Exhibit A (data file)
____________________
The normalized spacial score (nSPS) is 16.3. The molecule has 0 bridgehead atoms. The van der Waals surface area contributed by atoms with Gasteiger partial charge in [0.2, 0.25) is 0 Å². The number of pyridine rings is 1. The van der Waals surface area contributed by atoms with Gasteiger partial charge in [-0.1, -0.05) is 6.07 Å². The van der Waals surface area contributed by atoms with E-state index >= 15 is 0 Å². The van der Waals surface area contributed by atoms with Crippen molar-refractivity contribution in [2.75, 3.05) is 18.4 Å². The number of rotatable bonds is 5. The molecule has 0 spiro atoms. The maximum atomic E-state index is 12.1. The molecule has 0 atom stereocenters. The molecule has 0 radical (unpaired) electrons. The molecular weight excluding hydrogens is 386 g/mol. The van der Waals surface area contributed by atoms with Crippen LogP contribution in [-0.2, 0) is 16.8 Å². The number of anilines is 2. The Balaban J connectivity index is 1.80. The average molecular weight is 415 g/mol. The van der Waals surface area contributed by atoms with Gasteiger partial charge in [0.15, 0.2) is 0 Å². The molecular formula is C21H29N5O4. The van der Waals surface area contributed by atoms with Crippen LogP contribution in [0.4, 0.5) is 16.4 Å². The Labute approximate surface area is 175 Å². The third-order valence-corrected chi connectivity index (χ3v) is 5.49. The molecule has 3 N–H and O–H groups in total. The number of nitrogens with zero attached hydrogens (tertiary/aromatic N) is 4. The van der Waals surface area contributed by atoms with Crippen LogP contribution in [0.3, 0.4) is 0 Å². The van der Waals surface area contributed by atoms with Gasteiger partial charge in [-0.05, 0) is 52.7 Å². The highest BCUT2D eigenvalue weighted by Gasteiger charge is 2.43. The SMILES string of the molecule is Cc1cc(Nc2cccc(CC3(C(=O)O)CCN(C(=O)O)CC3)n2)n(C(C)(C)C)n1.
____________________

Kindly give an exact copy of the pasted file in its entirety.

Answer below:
The normalized spacial score (nSPS) is 16.3. The molecule has 0 bridgehead atoms. The van der Waals surface area contributed by atoms with Gasteiger partial charge in [0.2, 0.25) is 0 Å². The number of pyridine rings is 1. The van der Waals surface area contributed by atoms with Gasteiger partial charge in [-0.1, -0.05) is 6.07 Å². The van der Waals surface area contributed by atoms with E-state index >= 15 is 0 Å². The van der Waals surface area contributed by atoms with Crippen molar-refractivity contribution in [2.75, 3.05) is 18.4 Å². The number of rotatable bonds is 5. The molecule has 0 spiro atoms. The maximum atomic E-state index is 12.1. The molecule has 0 atom stereocenters. The molecule has 0 radical (unpaired) electrons. The molecular weight excluding hydrogens is 386 g/mol. The van der Waals surface area contributed by atoms with Crippen LogP contribution in [-0.2, 0) is 16.8 Å². The number of anilines is 2. The Balaban J connectivity index is 1.80. The average molecular weight is 415 g/mol. The van der Waals surface area contributed by atoms with Gasteiger partial charge in [0.15, 0.2) is 0 Å². The molecular formula is C21H29N5O4. The van der Waals surface area contributed by atoms with Crippen LogP contribution in [0.4, 0.5) is 16.4 Å². The Labute approximate surface area is 175 Å². The third-order valence-corrected chi connectivity index (χ3v) is 5.49. The molecule has 3 N–H and O–H groups in total. The number of nitrogens with zero attached hydrogens (tertiary/aromatic N) is 4. The van der Waals surface area contributed by atoms with Crippen LogP contribution in [0.3, 0.4) is 0 Å². The van der Waals surface area contributed by atoms with Gasteiger partial charge in [-0.05, 0) is 52.7 Å². The highest BCUT2D eigenvalue weighted by Gasteiger charge is 2.43. The SMILES string of the molecule is Cc1cc(Nc2cccc(CC3(C(=O)O)CCN(C(=O)O)CC3)n2)n(C(C)(C)C)n1.